After the executors of the wills was proved. In 1789 James Vick paid £2,600 for a new lease 'All that Water Corn Mill and Mill House commonly called and known as Wootton Bridge Mill together with the Mill stones, mill wheels, cogs rongs dams bays floodhatches botting mills sack tackle and other furniture and appurtances thereunto belonging'. Flood hatches were essential to allow excess water to escape. Rungs would have been floats of the water wheel. Bolter was a cylinder of cloth used in dressing the flour. Also included in the lease was two cottages, one lately a brewhouse, the other unoccupied and converted from a stable and known as The Greyhound public house.5,6

In November 1797 John Cooper, a carpenter of Wootton Bridge, leased the mill premises from Henry Budd for £3,350. He also purchased two tenement buildings and insured them for £2,550. The price of wheat was 45s. a quarter but within two years the price had jumped to £8 a quarter [c.360%]. In 1820 John Cooper died, leaving a will with three codicils. His son, William Cooper mortgaged the mill in 1829 to bankers in Newport for £1600. However in Pigot's Directory of 1830 it is George Cooper who is listed as miller and baker. When one of the bankers [Sir Richard Bassett] died the other two bankers served notice for repayment of the debt on William Cooper within six months or the property would be sold at public auction.

In 1857 James Cooper is listed as being a corn miller7 and by the census of 1861 as living in Lower Kite Hill as a widower. Sometime around May Benjamin Arnell supplied him with wheat. However a few days later Cooper stopped working the mill as he was in financial difficulties. Arnell demanded the return of the wheat, but Cooper refused. Arnell threatened him with bankruptcy, as he considered it a case of gross fraud. Cooper had already paid Arnell £2787 in cash and the outstanding debt was only £55 17s, although he had outstanding debts amounting to £2000. Arnell served his warrant.

The mill was obviously out of use for some time as in 1863 OS map. It is not known what happened to the workers during this time. But to make matter worse the Highway Commissioners decided to renew the bridge and create a new road layout in front of the mill. Mr. Fleming was consulted about the floodgates and hatchways, which he had to maintain in any case.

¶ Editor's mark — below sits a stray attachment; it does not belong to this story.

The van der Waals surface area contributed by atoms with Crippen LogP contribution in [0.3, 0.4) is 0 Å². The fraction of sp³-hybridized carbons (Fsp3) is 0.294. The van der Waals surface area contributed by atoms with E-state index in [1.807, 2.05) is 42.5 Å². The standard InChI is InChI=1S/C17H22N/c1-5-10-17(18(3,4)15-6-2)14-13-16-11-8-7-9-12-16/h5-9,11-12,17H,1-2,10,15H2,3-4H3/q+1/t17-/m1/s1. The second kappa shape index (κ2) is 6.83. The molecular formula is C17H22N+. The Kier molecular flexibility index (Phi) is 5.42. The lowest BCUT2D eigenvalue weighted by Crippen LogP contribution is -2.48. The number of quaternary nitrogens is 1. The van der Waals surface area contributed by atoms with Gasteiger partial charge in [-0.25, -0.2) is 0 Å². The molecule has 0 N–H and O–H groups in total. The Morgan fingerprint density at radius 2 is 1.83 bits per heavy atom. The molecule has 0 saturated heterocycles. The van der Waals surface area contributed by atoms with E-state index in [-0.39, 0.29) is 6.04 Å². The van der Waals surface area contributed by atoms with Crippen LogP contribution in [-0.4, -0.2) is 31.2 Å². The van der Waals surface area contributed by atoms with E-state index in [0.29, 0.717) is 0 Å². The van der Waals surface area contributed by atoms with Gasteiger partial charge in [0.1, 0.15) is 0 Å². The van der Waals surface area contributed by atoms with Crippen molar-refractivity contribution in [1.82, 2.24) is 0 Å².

Work dragged on due to difficulties and in the Minutes of the Highway Commissioners for 2 August 1865 sent to Mr Dennett, the tenant of the mill offering compensation of £10 per week' only during such time as the Mill is actually closed'. In November he was paid £50, plus in January following a further £90. In March 1866 a payment of £100. A couple of months later the Commissioners held talks and withheld the June payment of £110, which sum was finally paid in July of that year.

More problems arose led to a solicitor’s letter to the Commissioners in December. He was then paid £20 owing, finally in August 1867 they agreed to pay Dennett £211, but argued about his costs of £42 12s. for another month before paying up.

Around 1869 William Souter was the miller and in July 1870 saw something in the water of the mill pond. On taking a boat out it was found to be a body, so the police were summoned. At the inquest Ann Merwood identified the body as her brother James, aged 59 who was at the time unemployed. The verdict of 'Found drowned' was recorded.

In the 1871 census, Henry Lillywhite was running a grocers shop with his wife, and Morris Woods was listed as a miller. By the 1881 census, William Souter was employing nine men and two boys also running a large acreage of farmland. Millers listed in the village at that time were Henry Lillywhite, Thomas Lillywhite, Henry Guy and James Garland, aged 64 who passed away in 1893.

William Souter's wife Louisa died leaving him with four children. In 1884 he married Mitilda Barton and they had three more children. In 1888 Leonard Souter became of age and a large party was held8 Mr Souter Snr also hired two conveyances and took his employees and families to Shanklin for the day.

In 1892, Mr Souter introduced the new system of roller milling9 from 1895; thanks to steam there was now always plenty of hot water at the mill. Leonard, William's son was now in partnership and possibly brought new ideas. In August 1909, after failing health, William Souter died at Newnham Farm, Binstead. As a much-respected man he was greatly missed.

There were two undershot wheels closely housed within the mill. These wooden wheels were clasp-armed 24 ft in diameter, and 6 ft wide. The floats were 3 inches deep. The sluice was adjusted by a double spur wheel, which raised or lowered the leaf on a rack and pinion final drive.